Marijuana DUI

Because charges of driving under the influence are a leading money maker for municipal court systems, the state has devised many ways to entrap motorists, including DWAI charges for those who test below the legal limit of .08 (but above .05) and “baby DUIs” for underage motorists who test as low as .02.

But the advent of marijuana DUI in Colorado has taken these schemes to a new level. Because Colorado was among the first states to pass a medical marijuana law, and the first state to legalize recreational marijuana, there has been much hysteria surrounding the issue of driving under the influence of cannabis.

Colorado DUI Marijuana

A person can be convicted of DUI marijuana if a  person's blood contains five nanograms or more of delta-9 THC (the active substance in marijuana). However, like alcohol, Colorado law allows for a conviction for drivers under that threshold if unsafe operation of a motor vehicle can be shown.

One (of many) problems with the law is that, unlike alcohol, marijuana can remain in a user’s system for up to 30 days. The level of THC in blood will depend on many factors, including frequency of use, potency of product, a user’s metabolism, and other genetic and environmental factors. However, the law makes no distinction. If you test at 5 nanograms of delta-9 tetrahydrocannabinol (THC) per milliliter of whole blood, you will be presumed guilty even if you were not high, not impaired, and were driving safely at the time of stop and arrest.

If you test below that threshold and the court believes there is sufficient evidence of unsafe driving, you can still be convicted of DUI. Otherwise, you may be convicted of driving while ability impaired (DWAI) by marijuana if it can be shown marijuana affected you to the slightest degree.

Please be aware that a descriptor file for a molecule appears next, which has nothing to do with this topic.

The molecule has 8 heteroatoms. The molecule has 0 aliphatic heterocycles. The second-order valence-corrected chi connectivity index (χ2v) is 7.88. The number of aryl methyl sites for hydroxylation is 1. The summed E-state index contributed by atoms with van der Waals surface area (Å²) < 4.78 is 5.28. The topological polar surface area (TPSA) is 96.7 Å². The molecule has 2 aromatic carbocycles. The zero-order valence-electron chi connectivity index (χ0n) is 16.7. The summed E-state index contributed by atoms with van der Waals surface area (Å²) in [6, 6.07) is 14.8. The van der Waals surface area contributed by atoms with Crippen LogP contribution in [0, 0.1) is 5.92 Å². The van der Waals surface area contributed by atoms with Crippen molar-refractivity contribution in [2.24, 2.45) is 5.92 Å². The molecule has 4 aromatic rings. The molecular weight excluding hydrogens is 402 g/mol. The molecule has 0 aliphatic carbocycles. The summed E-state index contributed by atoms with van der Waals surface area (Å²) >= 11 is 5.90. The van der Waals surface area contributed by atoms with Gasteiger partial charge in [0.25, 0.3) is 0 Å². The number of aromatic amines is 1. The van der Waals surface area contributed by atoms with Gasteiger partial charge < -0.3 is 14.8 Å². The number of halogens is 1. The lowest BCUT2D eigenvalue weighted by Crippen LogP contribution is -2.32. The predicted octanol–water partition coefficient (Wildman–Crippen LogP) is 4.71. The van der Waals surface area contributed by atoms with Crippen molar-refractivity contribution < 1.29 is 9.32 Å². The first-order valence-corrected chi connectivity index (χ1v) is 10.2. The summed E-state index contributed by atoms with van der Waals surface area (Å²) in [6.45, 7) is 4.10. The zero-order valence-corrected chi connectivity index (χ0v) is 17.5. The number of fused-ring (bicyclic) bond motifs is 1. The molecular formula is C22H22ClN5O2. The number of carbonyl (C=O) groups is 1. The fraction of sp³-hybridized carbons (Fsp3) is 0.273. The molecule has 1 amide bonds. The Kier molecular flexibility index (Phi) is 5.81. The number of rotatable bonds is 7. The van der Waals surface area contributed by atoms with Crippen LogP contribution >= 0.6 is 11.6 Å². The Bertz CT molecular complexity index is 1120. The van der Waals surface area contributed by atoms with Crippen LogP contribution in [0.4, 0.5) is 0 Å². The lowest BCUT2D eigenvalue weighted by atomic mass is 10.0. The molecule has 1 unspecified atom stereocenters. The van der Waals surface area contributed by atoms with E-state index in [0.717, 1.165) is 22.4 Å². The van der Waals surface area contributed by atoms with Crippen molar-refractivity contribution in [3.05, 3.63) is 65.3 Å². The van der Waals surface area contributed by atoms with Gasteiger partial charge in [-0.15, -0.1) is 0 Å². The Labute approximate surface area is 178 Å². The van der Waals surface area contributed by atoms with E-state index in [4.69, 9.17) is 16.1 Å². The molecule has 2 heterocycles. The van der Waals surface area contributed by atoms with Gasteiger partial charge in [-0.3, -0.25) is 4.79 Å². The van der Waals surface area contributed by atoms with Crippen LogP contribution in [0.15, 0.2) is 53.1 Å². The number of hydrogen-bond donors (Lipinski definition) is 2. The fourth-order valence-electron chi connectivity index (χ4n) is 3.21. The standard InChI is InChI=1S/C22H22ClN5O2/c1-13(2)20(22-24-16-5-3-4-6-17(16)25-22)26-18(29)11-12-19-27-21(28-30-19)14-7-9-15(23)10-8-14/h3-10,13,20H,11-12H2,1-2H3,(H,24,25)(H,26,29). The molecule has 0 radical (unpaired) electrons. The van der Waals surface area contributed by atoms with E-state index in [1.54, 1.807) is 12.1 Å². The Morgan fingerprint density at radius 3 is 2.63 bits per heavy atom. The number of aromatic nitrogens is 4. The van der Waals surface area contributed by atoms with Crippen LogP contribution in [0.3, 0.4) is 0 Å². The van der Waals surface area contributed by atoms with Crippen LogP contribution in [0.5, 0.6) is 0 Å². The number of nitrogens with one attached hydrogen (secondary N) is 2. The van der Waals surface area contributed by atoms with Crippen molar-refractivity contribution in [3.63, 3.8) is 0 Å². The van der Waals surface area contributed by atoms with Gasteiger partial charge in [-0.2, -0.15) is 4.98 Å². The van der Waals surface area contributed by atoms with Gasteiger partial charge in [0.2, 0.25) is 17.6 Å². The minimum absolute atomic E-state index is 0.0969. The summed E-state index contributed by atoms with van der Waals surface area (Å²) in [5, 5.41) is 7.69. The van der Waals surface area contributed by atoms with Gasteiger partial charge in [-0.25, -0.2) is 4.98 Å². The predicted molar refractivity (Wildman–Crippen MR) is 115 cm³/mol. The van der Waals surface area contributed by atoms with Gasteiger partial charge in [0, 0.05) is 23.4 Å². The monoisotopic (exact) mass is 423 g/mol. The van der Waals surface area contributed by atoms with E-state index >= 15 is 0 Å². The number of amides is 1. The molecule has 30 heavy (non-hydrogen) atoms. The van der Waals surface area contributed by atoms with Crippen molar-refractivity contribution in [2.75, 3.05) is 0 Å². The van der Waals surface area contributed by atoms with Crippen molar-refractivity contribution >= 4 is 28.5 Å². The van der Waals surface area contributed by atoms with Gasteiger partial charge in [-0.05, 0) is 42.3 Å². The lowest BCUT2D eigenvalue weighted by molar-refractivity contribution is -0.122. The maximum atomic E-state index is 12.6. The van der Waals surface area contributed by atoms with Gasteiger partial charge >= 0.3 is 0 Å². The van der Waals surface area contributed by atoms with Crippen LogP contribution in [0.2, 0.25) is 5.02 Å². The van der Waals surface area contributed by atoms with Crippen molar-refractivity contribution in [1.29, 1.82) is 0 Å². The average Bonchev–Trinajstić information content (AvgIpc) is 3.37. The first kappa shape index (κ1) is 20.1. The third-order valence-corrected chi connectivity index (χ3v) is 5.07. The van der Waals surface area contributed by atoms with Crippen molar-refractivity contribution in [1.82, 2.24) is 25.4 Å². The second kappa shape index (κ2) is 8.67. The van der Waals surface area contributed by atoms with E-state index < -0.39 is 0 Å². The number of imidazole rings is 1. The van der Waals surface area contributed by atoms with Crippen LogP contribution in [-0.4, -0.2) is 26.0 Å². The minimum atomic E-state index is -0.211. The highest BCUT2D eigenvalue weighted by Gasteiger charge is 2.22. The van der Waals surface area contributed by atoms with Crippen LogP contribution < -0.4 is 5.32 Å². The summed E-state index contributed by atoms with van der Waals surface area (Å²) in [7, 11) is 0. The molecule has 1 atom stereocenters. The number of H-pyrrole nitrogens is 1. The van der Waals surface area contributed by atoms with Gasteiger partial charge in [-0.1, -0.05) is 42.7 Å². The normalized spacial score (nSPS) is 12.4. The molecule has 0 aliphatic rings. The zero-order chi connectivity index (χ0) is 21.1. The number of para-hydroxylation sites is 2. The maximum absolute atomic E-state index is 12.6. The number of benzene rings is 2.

Marijuana DUI Arrest and Defense

In many cases, officers will attempt to use as evidence:

  • Violation of traffic laws.
  • Unsafe driving behaviors.
  • You drove too fast or too slow.
  • You “looked” stoned (whatever that means).
  • The officer smelled marijuana.
  • Marijuana paraphernalia or marijuana products were found in your car.

As you can see, marijuana DUI charges are often much more subjective. There are legitimate defenses to most of these allegations. Marijuana DUI defense may include:

  • Insufficient reason for the stop.
  • No reasonable basis for a blood test.
  • No unsafe driving behavior.
  • Not affected by marijuana.
  • Poor driving behavior unrelated to alleged marijuana use.

The reality is that convicted a driver of DUI marijuana is more difficult than for those cases involving alcohol. But the consequences are the same when a driver does not contest the charges. Those facing charges should consult with a drunk driving defense  lawyer in Denver or the surrounding areas, including Highlands Ranch, Littleton, Ken Caryl, Columbine, Golden, Lakewood, Broomfield, and Arvada.

Call drunk driving defense lawyer James Colgan for a free and confidential consultation to discuss your rights. Call 720-909-6425 today.

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